Berchtesgaden

Trip Start Aug 02, 2012
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Trip End Aug 02, 2013


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Flag of Germany  , Bavaria,
Tuesday, October 23, 2012

We were back in Germany, near the Königsee, now having driven north from Forni di Sopra. We pulled into the campsite in the dark the previous night so we had no idea of what our surroundings looked like. We woke up to the campsite being enveloped in fog but I could see some of the surrounding mountains. I went over to the reception to pay for our camping and checked out the weather forecast for the day. It was the funniest weather forecast I've read: "We can raise our expectations of the weather today as the sun will clear the fog in the late morning". Raise our expectations, eh? Well, I would do that then. So we packed up camp and then went for a stroll along the river from our campsite out to Königsee (King’s Lake). It was a beautiful day out and the fog was indeed clearing as we had been led to believe. We walked around the lake for a bit to a viewpoint and decided against a boat cruise as most of the lake was still socked in with fog.

After returning to the campsite along the same path, we drove off to our next site, the nearby Nazi Documentation center in Berchtesgaden. They had built a documentation center here because it was the site of Hitler’s retreat, the infamous, “Eagle’s Nest”. Hitler was Austrian by birth and had selected this region in Austria for its scenic beauty to be his personal retreat and also where he hosted numerous diplomats. It also served as part of his propaganda machine to show him as a humble, down to earth person, connected with nature – one of the people. It was here that he met the little blond Austrian girl which he is featured with in numerous propaganda pieces that portray him not just as führer, but a father to the nation. Hitler later found out that the girl was of Jewish descent but he conveniently chose to ignore this (and probably fortunately for the girl) as his portrayal with the little girl in various media from postcards to posters was so successful.

It was a steep road up to the documentation center and we were afforded with a sweeping view of the surrounding valley. The Eagle’s Nest, coined by a visiting dignitary, is up a private toll road and is now just a café as opposed to a museum so we decided to spend more time visiting the documentation center instead. It was at the Eagle’s Nest that Hitler is believed to have finished writing his book, “Mein Kampf”. It is one of the surviving icons of Nazi-ism and Hitler owning to the fact that it was too difficult to bomb aerially because it is literally perched on a mountain top. The center occupies a small fraction of the bunkers that Hitler had built as his last line of defense. Since it is perched at an excellent vantage point, it was also ideal to defend against an attack. The bunker was fully equipped at the time of the war and also included airlocks, a state of the art plumbing and heating system and fully stocked pantries – I guess even a megalomaniac prepares for the eventuality of defeat. This was the first Nazi related site either of us had visited on this trip and we weren’t sure what to expect. It was a very well laid out museum and you got to walk through sections of the bunker. The bunkers were never actually used in the end. Half of the museum was mainly focused on how Hitler transformed Oberamergau for his own purposes and how the region was affected. The other half of the museum gave an overview about the propaganda machine, Hitler youth, the rise of the party, the Munich agreement (which without representation from the affected parties, left Austria and the Czech Republic to be annexed) and about the progression of the war. The museum had excellent English pamphlets with translations of the major displays which really helped us to get a better understanding.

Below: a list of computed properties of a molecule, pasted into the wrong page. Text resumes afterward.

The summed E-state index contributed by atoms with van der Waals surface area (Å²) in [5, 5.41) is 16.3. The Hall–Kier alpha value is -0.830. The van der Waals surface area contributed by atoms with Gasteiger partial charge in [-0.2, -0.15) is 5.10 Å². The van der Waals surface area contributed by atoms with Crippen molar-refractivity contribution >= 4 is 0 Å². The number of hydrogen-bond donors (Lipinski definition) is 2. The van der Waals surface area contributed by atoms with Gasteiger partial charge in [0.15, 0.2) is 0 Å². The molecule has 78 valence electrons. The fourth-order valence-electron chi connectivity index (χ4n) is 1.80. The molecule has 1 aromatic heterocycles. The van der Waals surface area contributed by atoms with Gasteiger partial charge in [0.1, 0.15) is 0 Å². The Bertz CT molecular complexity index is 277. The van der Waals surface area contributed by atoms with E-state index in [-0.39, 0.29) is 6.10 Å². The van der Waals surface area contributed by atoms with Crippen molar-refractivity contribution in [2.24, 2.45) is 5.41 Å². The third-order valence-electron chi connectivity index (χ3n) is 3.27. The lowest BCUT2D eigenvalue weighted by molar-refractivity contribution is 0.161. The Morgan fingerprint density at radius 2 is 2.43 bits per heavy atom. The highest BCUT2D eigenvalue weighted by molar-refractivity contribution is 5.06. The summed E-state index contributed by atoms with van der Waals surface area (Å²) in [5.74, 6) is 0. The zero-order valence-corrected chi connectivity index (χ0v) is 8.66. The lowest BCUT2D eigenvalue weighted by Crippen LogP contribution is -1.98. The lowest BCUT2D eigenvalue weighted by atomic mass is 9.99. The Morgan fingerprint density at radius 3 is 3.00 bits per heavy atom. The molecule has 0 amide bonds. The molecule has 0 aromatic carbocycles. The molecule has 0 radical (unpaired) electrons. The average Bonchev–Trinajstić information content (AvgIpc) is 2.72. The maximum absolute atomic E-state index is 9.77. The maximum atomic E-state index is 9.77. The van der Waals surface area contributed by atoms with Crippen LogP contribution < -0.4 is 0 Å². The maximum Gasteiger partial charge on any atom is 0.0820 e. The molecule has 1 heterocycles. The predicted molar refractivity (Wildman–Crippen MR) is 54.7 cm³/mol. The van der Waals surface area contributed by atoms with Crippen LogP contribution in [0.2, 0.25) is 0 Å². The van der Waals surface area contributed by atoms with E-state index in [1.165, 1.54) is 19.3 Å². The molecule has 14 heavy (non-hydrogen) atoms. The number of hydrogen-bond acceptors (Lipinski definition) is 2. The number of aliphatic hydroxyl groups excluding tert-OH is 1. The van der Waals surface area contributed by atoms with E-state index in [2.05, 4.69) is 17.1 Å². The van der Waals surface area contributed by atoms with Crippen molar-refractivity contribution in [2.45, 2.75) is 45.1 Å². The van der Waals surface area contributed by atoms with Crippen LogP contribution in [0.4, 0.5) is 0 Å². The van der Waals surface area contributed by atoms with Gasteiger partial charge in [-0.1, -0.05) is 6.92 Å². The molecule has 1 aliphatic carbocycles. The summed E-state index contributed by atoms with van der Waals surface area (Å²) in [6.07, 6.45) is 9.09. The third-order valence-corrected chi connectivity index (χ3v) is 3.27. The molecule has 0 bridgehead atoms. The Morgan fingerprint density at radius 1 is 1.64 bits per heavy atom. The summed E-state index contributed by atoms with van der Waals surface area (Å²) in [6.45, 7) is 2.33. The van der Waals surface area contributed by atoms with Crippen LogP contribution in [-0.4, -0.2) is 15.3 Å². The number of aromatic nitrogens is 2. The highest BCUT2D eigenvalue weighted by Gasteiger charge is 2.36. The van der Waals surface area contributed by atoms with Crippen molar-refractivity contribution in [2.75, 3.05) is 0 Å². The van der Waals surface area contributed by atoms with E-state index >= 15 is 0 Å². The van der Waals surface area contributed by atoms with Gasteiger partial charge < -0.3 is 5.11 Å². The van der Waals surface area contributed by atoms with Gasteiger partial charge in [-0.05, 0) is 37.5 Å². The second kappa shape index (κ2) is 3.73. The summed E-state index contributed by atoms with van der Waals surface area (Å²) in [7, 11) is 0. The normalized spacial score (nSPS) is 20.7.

There was a special exhibition in the bunkers that had been shown for the first time at the World Congress for Psychiatry in Hamburg in 1999. It was not until the 1980s that the psychiatric profession in Germany really began to take accountability for the atrocities committed by its members. As they began the process of reforming the neglected psychiatric hospitals, it was decided that an essential pre-requisite for planning the future was to first understand the past, namely the events of WWII. Many psychiatrists in Germany were still opposed to confronting the truth – in fact, only as of 2010, did the President of the DGPPN (Germany Society for Psychiatry, Psychotherapy, and Neurology) make a public apology for the crimes committed by its members during the Nazi reign. During the period of 1939-1945, over 200,000 mentally ill persons were murdered as part of the national socialist party’s 'Euthanasia Program’. 

The exhibit was put together by psychiatrists as one way to begin understanding and dealing with the gruesome reality. It was a really chilling exhibit for me personally and it still haunts me as I write about it today.  I didn’t take any close-up pictures of the display panels partly out of respect for the solemnity of the exhibit and also partly because it is the stuff of nightmares that is engrained in my memory.  I think what struck home the hardest was the casualness with this which innocent, and in most cases, helpless, people were murdered (either outright or as a result of experiments gone sideways) by so-called intelligent and respected medical professionals whose mission should have been to aid, not destroy. This was followed by the fact that their deaths were then subsequently covered up just as casually and the victims’ relatives lied to. The exhibit wasn’t mean to answer the question of “why?” or “how?” – it aimed to simply present the findings without bias. It definitely left me with lots of questions occupying my mind.
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